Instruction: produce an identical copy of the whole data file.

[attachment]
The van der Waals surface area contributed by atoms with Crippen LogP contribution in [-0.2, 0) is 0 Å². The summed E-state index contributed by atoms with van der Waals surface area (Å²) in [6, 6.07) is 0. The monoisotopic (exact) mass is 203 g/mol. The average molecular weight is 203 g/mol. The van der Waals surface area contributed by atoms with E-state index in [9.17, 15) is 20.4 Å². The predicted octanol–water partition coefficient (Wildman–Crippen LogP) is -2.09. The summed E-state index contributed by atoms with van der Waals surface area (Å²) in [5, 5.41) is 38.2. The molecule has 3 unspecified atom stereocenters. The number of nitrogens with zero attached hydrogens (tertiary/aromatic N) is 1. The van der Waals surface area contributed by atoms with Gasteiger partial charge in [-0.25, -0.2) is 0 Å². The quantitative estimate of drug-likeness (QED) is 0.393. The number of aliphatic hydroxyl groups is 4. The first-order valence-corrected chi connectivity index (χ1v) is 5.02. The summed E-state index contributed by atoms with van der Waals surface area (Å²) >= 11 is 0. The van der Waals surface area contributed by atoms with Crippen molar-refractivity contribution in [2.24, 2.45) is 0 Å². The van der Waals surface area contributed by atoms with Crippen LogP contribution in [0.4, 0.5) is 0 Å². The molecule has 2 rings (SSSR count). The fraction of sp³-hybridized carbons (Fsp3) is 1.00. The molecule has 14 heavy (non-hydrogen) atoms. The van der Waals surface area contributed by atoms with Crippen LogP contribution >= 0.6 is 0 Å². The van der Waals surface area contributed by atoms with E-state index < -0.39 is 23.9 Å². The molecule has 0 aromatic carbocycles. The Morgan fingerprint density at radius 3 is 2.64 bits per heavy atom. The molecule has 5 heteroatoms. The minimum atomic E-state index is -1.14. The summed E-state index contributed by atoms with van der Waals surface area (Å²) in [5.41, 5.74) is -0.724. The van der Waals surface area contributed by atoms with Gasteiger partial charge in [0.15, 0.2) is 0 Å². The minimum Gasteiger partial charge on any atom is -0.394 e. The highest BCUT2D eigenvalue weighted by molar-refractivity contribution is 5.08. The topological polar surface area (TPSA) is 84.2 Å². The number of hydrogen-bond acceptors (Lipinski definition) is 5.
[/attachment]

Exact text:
The van der Waals surface area contributed by atoms with Crippen LogP contribution in [-0.2, 0) is 0 Å². The summed E-state index contributed by atoms with van der Waals surface area (Å²) in [6, 6.07) is 0. The monoisotopic (exact) mass is 203 g/mol. The average molecular weight is 203 g/mol. The van der Waals surface area contributed by atoms with E-state index in [9.17, 15) is 20.4 Å². The predicted octanol–water partition coefficient (Wildman–Crippen LogP) is -2.09. The summed E-state index contributed by atoms with van der Waals surface area (Å²) in [5, 5.41) is 38.2. The molecule has 3 unspecified atom stereocenters. The number of nitrogens with zero attached hydrogens (tertiary/aromatic N) is 1. The van der Waals surface area contributed by atoms with Gasteiger partial charge in [-0.25, -0.2) is 0 Å². The quantitative estimate of drug-likeness (QED) is 0.393. The number of aliphatic hydroxyl groups is 4. The first-order valence-corrected chi connectivity index (χ1v) is 5.02. The summed E-state index contributed by atoms with van der Waals surface area (Å²) >= 11 is 0. The van der Waals surface area contributed by atoms with Crippen molar-refractivity contribution in [2.24, 2.45) is 0 Å². The van der Waals surface area contributed by atoms with Crippen LogP contribution in [0.4, 0.5) is 0 Å². The molecule has 2 rings (SSSR count). The fraction of sp³-hybridized carbons (Fsp3) is 1.00. The molecule has 14 heavy (non-hydrogen) atoms. The van der Waals surface area contributed by atoms with Crippen LogP contribution >= 0.6 is 0 Å². The van der Waals surface area contributed by atoms with E-state index < -0.39 is 23.9 Å². The molecule has 0 aromatic carbocycles. The Morgan fingerprint density at radius 3 is 2.64 bits per heavy atom. The molecule has 5 heteroatoms. The minimum atomic E-state index is -1.14. The summed E-state index contributed by atoms with van der Waals surface area (Å²) in [5.41, 5.74) is -0.724. The van der Waals surface area contributed by atoms with Gasteiger partial charge in [0.15, 0.2) is 0 Å². The minimum Gasteiger partial charge on any atom is -0.394 e. The highest BCUT2D eigenvalue weighted by molar-refractivity contribution is 5.08. The topological polar surface area (TPSA) is 84.2 Å². The number of hydrogen-bond acceptors (Lipinski definition) is 5.